- The Washington Times - Tuesday, April 24, 2007

M. Ward got things off to a mellow start on Monday night at DAR Constitution Hall. While strumming his guitar and tickling the ivories, the smoky-voiced crooner serenaded the sold-out room; yet as his delicate compositions fanned out from the stage, they were unable to tame the dull hum of conversations buzzing through the audience.

Clearly, most of the mature, well-heeled concertgoers had come to see the headliner: Norah Jones and her four-piece Handsome Band. From the moment a shocking white beam illuminated the 28-year-old chanteuse from above — her dark tresses spilling across a flirty knee-length red dress and her hands clutching a red electric guitar — it was her night in the spotlight.

She opened her set by inviting guests to “Come Away With Me” (the title track from her 2002 multiple Grammy Award-winning debut), and they happily complied, following her as she led them through the vast territory she has covered on her three records and beyond, into the land of artists who have inspired her, including Willie Nelson and Townes Van Zandt.

Unlike her heavily jazz-flavored first offering, her latest two albums — 2004’s “Feels Like Home” and 2006’s “Not Too Late” — have showcased a folkier, more eclectic sound, and she seemed to have chosen her set list with the goal of displaying her musical range.

While sticking with more traditional interpretations of some songs, she and her band often opted for stylistic variations. For the classic “I’ve Got to See You Again,” they laid into a thick jazz groove that conjured images of a smoky New York City club. On the fresher “Sinkin’ Soon,” her thudding piano playing, the plunking upright bass and her throaty growl kicked the inherent cabaret vibe into high gear, evoking visions of Fosse-style dancers straddling chairs.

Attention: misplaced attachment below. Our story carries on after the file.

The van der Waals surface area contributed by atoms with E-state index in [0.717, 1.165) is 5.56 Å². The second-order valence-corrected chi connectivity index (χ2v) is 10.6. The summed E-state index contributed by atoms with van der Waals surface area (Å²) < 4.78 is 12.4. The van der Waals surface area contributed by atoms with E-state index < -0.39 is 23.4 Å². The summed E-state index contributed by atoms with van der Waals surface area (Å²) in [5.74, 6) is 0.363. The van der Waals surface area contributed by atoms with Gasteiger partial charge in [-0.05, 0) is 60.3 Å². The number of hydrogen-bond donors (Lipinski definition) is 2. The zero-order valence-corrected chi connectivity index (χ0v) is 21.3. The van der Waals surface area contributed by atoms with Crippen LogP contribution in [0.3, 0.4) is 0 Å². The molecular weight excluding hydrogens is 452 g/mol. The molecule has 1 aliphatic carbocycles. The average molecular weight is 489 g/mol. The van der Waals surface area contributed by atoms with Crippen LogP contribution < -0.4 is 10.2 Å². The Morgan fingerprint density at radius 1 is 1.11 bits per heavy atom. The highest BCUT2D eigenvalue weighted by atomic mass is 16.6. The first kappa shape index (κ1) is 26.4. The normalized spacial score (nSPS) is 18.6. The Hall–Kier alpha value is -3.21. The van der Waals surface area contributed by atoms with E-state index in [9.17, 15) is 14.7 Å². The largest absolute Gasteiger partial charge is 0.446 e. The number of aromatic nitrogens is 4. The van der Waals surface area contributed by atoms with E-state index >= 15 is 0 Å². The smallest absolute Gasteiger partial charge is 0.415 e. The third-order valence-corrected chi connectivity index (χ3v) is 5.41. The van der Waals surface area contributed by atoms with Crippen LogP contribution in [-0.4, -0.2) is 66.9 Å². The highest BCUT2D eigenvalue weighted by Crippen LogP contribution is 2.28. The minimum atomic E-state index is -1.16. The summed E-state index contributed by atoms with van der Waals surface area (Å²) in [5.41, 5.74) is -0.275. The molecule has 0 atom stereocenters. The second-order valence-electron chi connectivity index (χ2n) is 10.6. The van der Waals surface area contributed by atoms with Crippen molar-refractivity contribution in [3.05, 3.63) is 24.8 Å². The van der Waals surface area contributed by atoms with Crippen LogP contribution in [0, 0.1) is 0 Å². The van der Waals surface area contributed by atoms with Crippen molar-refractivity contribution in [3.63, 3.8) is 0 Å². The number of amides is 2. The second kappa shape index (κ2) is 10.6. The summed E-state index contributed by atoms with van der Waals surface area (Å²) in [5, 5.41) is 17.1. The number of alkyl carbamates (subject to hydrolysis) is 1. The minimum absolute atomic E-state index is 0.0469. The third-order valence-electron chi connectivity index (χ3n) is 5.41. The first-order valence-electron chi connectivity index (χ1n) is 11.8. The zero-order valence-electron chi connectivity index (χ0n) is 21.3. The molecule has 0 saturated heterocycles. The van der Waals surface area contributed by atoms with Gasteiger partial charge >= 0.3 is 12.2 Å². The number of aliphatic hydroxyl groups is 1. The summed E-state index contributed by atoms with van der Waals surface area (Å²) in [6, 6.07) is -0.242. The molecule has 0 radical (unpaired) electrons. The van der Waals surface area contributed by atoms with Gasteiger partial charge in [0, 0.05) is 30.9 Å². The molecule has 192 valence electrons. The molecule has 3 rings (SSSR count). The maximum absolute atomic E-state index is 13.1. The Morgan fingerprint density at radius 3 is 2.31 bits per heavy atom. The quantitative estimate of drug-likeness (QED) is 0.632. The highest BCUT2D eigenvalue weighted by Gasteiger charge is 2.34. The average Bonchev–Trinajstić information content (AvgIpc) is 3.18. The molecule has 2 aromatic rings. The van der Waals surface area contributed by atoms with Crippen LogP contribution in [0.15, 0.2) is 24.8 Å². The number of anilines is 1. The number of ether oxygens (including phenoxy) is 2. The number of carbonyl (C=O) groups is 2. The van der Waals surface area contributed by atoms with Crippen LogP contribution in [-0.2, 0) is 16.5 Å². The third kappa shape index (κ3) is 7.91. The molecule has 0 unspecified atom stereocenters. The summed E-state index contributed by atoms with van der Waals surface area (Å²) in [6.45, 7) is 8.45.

Miss Jones cooed easily on her sophomore album’s biggest hit, “Sunrise,” and cast “The Sun Doesn’t Like You” (from “Not Too Late”) in a sinister light, with purple fog looming overhead.

Proving that she’s more than a mere vocalist (and a gifted one at that) the performer skittered among a grand piano, a keyboard and several guitars. (Like Madonna, she has only recently learned how to play the instrument.) Sometimes she appeared onstage alone, as in her playful rendition of “Election Day,” on which, without the rhythmic confines of percussion, she was free to use shifting tempos to change the emphasis.

Though the audience was well-traveled by the end of a nearly 1-hour set, the voyage had a few uncomfortable passages. Early in the show, for example, the accordion that backed “Those Sweet Words” was overpowering and jarring. Conversely, when M. Ward returned to the stage for the lively bluegrass-flavored “Creepin’ In,” his soft vocals and acoustic guitar got swallowed by the sea of sound. (He’s no D. Parton, who appears on the album version.)

The show’s pacing also came in spurts, which isn’t entirely surprising given the diversity of material the artist was attempting to present.

When Miss Jones spoke, however, she reminded everyone just how youthful she is — “That concludes the creepier portion of our set,” she explained at one point — and, somehow, all seemed forgiven.

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